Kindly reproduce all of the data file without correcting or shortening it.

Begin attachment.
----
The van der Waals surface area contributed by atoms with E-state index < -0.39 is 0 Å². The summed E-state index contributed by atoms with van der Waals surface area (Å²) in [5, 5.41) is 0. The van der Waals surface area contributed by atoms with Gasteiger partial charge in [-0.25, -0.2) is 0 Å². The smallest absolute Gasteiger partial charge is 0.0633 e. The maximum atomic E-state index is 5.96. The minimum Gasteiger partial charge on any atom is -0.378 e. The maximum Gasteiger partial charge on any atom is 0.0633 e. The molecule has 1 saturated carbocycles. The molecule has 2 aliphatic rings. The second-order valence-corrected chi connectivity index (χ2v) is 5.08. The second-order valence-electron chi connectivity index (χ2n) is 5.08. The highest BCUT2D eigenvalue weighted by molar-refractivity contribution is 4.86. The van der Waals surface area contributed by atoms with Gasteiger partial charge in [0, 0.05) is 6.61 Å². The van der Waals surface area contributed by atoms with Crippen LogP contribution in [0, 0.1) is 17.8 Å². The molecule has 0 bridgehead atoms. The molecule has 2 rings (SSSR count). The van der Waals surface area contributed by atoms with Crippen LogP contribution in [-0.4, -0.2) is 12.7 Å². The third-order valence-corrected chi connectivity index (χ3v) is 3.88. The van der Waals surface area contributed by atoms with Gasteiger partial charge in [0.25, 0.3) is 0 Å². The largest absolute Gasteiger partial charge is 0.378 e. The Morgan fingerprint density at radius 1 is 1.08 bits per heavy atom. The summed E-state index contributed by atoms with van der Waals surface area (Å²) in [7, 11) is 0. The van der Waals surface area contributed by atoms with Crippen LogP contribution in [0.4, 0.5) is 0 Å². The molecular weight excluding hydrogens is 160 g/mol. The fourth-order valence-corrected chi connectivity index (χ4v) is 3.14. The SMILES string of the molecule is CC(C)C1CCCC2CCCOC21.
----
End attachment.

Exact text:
The van der Waals surface area contributed by atoms with E-state index < -0.39 is 0 Å². The summed E-state index contributed by atoms with van der Waals surface area (Å²) in [5, 5.41) is 0. The van der Waals surface area contributed by atoms with Gasteiger partial charge in [-0.25, -0.2) is 0 Å². The smallest absolute Gasteiger partial charge is 0.0633 e. The maximum atomic E-state index is 5.96. The minimum Gasteiger partial charge on any atom is -0.378 e. The maximum Gasteiger partial charge on any atom is 0.0633 e. The molecule has 1 saturated carbocycles. The molecule has 2 aliphatic rings. The second-order valence-corrected chi connectivity index (χ2v) is 5.08. The second-order valence-electron chi connectivity index (χ2n) is 5.08. The highest BCUT2D eigenvalue weighted by molar-refractivity contribution is 4.86. The van der Waals surface area contributed by atoms with Gasteiger partial charge in [0, 0.05) is 6.61 Å². The van der Waals surface area contributed by atoms with Crippen LogP contribution in [0, 0.1) is 17.8 Å². The molecule has 0 bridgehead atoms. The molecule has 2 rings (SSSR count). The van der Waals surface area contributed by atoms with Crippen LogP contribution in [-0.4, -0.2) is 12.7 Å². The third-order valence-corrected chi connectivity index (χ3v) is 3.88. The van der Waals surface area contributed by atoms with Gasteiger partial charge in [0.25, 0.3) is 0 Å². The largest absolute Gasteiger partial charge is 0.378 e. The Morgan fingerprint density at radius 1 is 1.08 bits per heavy atom. The summed E-state index contributed by atoms with van der Waals surface area (Å²) in [7, 11) is 0. The van der Waals surface area contributed by atoms with Crippen LogP contribution in [0.4, 0.5) is 0 Å². The molecular weight excluding hydrogens is 160 g/mol. The fourth-order valence-corrected chi connectivity index (χ4v) is 3.14. The SMILES string of the molecule is CC(C)C1CCCC2CCCOC21.